TIme off at work

posted 5 months ago in Career
Post # 2
Member
776 posts
Busy bee
  • Wedding: September 2015

october is long ways away she will prob forget about your tonsils hopfully. i would take my supervisers advise and take an unpaid leave.  its not like you planned to for this to happen to you

Post # 3
Member
754 posts
Busy bee
  • Wedding: June 2019

No don’t cancel your honeymoon. This is your health! You couldn’t have predicted this and that would be an awful employee if they held it against you. One of my direct reports had her tonsils out and I had her go on short term disability because it is a tough surgery. Once she recovered and came back to work I didn’t expect her to work more to make up for it and looked at her no differently than anyone else who took vacation. 

Post # 4
Member
2919 posts
Sugar bee
  • Wedding: November 2018

I would not cancel my honeymoon if I were in your situation. Your job is important but so is your health and your marriage. 

Post # 8
Member
800 posts
Busy bee

Girl, no. I spent almost 20 years in corporate America before going out on my own. My drive to succeed in my corporate job almost cost me my fertility due to prolonged high levels of stress. 

1. You DO NOT want to work for a company who has so little empathy for its employees that they would hold a medical leave against you when deciding raises and/or promotions. A company like that will ruin your health and your relationships over time. 

 

2. Most managers understand that a honeymoon and a toncilectomy are one-time reasons to be out of the office and not an example of slacking off or unprofessionalism. Again, if you think your owner really would not be understanding and weaponize your two leaves against you, is this really the company you want to bust your butt for? BecUse clearly they don’t care about you at all and would probably let you go in a hurry if push came to shove.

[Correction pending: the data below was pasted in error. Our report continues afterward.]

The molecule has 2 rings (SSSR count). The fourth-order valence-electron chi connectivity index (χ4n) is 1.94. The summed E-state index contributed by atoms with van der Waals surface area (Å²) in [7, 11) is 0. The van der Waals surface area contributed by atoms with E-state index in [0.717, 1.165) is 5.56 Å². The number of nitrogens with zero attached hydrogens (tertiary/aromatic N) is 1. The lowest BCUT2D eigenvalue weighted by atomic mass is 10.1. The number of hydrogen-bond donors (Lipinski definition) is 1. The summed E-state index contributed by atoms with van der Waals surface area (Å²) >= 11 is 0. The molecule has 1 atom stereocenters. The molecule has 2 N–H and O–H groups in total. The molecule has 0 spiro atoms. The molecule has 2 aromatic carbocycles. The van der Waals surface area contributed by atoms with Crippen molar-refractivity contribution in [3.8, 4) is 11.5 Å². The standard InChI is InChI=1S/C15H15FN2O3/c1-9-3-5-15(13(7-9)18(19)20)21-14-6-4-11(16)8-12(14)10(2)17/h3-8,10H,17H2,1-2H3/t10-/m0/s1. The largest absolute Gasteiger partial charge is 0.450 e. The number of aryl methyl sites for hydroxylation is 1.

I would not address with the owner unless you want to (with your manager’s input and permission) send an email outlining the weeks you’ll be out to assure her there is a plan in place to cover your workload while you’re out. Though I still would not do that unless you have a professional relationship where you giving her a status update is a regular occurance.

Post # 9
Member
8634 posts
Bumble Beekeeper

otterbee :  I wouldn’t worry about it. Your supervisor approved it, one absence is for an unexpected surgery and the other is for your once in a lifetime honeymoon. Do you work directly with the owner on a daily basis? Even if you do, surely they understand surgery and honeymoon and won’t be thinking about this a couple years down the road when you’re up for a promotion. It’s great that you’re considering the impact, but after weighing the pros and cons, I would stick with your planned honeymoon.

Post # 10
Member
720 posts
Busy bee
  • Wedding: August 2019

otterbee :  Annual leave and Sick leave are two different kinds of leave, and one shouldn’t inform the other. I don’t know where you are, but I know in Australia by law you’re required to have 4x weeks paid annual (holiday) leave and 2x weeks paid sick leave as a legislated bare minimum. They’re processed differently.

If your boss thinks they’re the same kettle of fish then your workplace is messed up

Post # 12
Member
14881 posts
Honey Beekeeper
  • Wedding: June 2011

Do you not have short term disability?  Anything more than a week out got medical reasons is covered under STD fort us after the initial one week waiting period.  But either way no, a medical “vacation” and honeymoon within 2 to 3 months seems fine to me.  And if the person doing the promoting doesn’t do the vacations, then why would it matter?

Post # 13
Member
8634 posts
Bumble Beekeeper

otterbee :  With each update this sounds like less of an issue. I would not sweat it at all.

Post # 14
Member
800 posts
Busy bee

sbl99 :  Her workplace isn’t messed up; the United States is messed up. There are no national laws outlining required annual leave and even if there were, businesses with less than 20 or 50 employers are exempt from many of the existing workplace regulations that bigger companies must comply with. 

 

The average US worker gets about 2 weeks a year (to be divided between sick, vacation, etc) and many people in many industries don’t even get 1 day and must take unpaid leave off. I had generous PTO of 5 weeks in my corporate job and that was highly unusual.

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